Wednesday, November 23, 2011

The Road to hell

By Yasser Latif Hamdani

Thanks to Pakistan Telecommunication Authority (PTA), we are now a pornography-free society. Now our young boys and girls will grow up to be good Muslims unhindered by the evil temptations that the internet provided, especially boys. This is precisely what Pakistan needed — lots more testosterone and not outlet. We are now dynamite-like and on a very short fuse. Soon the whole world will know that we are all ticking time bombs. The porn-free Pakistanis will be a formidable force but for what? That bit we have not determined yet.

Far be it from me to throw a spanner in the workings of our pious and patriotic telecommunications regulator at this moment of a great national milestone. I wish to caution that the PTA’s action poses several legal and practical issues. I know that the great telecommunications regulators do not give a damn about the constitution, as any patriotic Muslim Pakistani worth his salt should not, but humour me. Article 19 of the constitution says: “Every citizen shall have the right to freedom of speech and expression, and there shall be freedom of the press, subject to any reasonable restrictions imposed by law in the interest of the glory of Islam or the integrity, security or defence of Pakistan or any part thereof, friendly relations with foreign states, public order, decency or morality, or in relation to contempt of court, commission of or incitement to an offence.”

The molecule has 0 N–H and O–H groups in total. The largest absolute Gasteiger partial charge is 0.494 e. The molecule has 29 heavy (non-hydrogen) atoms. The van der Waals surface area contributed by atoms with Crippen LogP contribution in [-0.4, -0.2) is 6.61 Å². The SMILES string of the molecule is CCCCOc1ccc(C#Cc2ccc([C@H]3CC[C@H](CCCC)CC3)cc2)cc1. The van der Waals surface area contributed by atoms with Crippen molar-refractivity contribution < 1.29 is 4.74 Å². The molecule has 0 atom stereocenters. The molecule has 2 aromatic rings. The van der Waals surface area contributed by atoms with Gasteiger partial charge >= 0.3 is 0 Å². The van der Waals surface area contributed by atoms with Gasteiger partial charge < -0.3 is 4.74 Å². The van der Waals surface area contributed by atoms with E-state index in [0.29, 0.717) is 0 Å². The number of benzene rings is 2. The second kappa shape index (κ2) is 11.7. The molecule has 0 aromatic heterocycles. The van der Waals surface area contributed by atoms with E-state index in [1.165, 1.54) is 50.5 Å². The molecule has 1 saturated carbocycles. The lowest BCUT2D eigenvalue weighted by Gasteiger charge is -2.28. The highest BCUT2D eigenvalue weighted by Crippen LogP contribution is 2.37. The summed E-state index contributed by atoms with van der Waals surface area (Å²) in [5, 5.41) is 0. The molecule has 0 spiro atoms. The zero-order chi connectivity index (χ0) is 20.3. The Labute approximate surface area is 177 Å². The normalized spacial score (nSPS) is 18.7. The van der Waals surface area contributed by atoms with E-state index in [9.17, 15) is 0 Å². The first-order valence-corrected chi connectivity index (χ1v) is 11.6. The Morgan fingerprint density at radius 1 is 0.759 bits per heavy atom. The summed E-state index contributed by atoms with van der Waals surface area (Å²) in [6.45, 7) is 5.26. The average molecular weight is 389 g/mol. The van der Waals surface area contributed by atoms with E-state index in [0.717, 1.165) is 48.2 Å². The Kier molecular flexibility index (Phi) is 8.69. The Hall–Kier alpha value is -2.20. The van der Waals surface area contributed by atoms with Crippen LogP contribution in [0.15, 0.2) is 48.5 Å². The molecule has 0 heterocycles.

This fundamental right can be curtailed only on the basis of ‘reasonable’ restrictions imposed by law that includes — inter alia — decency or morality. This begs the question: what law has the sovereign legislature of this country passed banning websites that are deemed pornographic? In the absence of such a law, the blanket ban on pornographic websites — whether by rules or regulations — is a curtailment of Article 19 of the fundamental document of this country. As such any rules and regulations empowering the PTA to ban anything are in my opinion ultra vires the constitution. Now I am not saying that we should not ban pornographic websites but that it should be done in a constitutional and legal way.

The present onslaught on personal freedoms in Pakistan is rooted in an ill-advised and misconceived constitutional writ petition filed by a self-styled public interest litigator in Lahore who is asking for a ban on Facebook. Last year the same lawyer had filed a similar petition, which resulted in a temporary ban on the website. Taking the ban as an opportunity, the PTA discontinued blackberry browsing services and has failed to restore these services to this day. All cellular telephone companies are complicit with PTA in sustaining this ban, which is not subject to any judicial order.